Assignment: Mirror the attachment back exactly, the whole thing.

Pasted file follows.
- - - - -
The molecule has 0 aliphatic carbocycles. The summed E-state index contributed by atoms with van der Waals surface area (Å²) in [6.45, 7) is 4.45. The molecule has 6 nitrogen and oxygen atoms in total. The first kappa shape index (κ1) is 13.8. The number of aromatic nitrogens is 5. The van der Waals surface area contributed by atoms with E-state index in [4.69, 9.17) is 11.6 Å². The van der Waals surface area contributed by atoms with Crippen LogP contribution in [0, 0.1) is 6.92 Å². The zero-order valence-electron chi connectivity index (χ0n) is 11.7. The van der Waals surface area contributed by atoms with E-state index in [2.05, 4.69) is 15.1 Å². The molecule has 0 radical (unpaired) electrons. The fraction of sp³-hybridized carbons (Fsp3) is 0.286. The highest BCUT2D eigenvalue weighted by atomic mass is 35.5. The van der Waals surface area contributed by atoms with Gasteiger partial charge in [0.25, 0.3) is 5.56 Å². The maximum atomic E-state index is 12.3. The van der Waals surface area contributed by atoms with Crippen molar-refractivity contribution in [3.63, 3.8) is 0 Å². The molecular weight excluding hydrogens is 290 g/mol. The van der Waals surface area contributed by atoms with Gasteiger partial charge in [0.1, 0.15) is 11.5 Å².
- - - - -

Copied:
The molecule has 0 aliphatic carbocycles. The summed E-state index contributed by atoms with van der Waals surface area (Å²) in [6.45, 7) is 4.45. The molecule has 6 nitrogen and oxygen atoms in total. The first kappa shape index (κ1) is 13.8. The number of aromatic nitrogens is 5. The van der Waals surface area contributed by atoms with E-state index in [4.69, 9.17) is 11.6 Å². The van der Waals surface area contributed by atoms with Crippen LogP contribution in [0, 0.1) is 6.92 Å². The zero-order valence-electron chi connectivity index (χ0n) is 11.7. The van der Waals surface area contributed by atoms with E-state index in [2.05, 4.69) is 15.1 Å². The molecule has 0 radical (unpaired) electrons. The fraction of sp³-hybridized carbons (Fsp3) is 0.286. The highest BCUT2D eigenvalue weighted by atomic mass is 35.5. The van der Waals surface area contributed by atoms with Gasteiger partial charge in [0.25, 0.3) is 5.56 Å². The maximum atomic E-state index is 12.3. The van der Waals surface area contributed by atoms with Crippen molar-refractivity contribution in [3.63, 3.8) is 0 Å². The molecular weight excluding hydrogens is 290 g/mol. The van der Waals surface area contributed by atoms with Gasteiger partial charge in [0.1, 0.15) is 11.5 Å².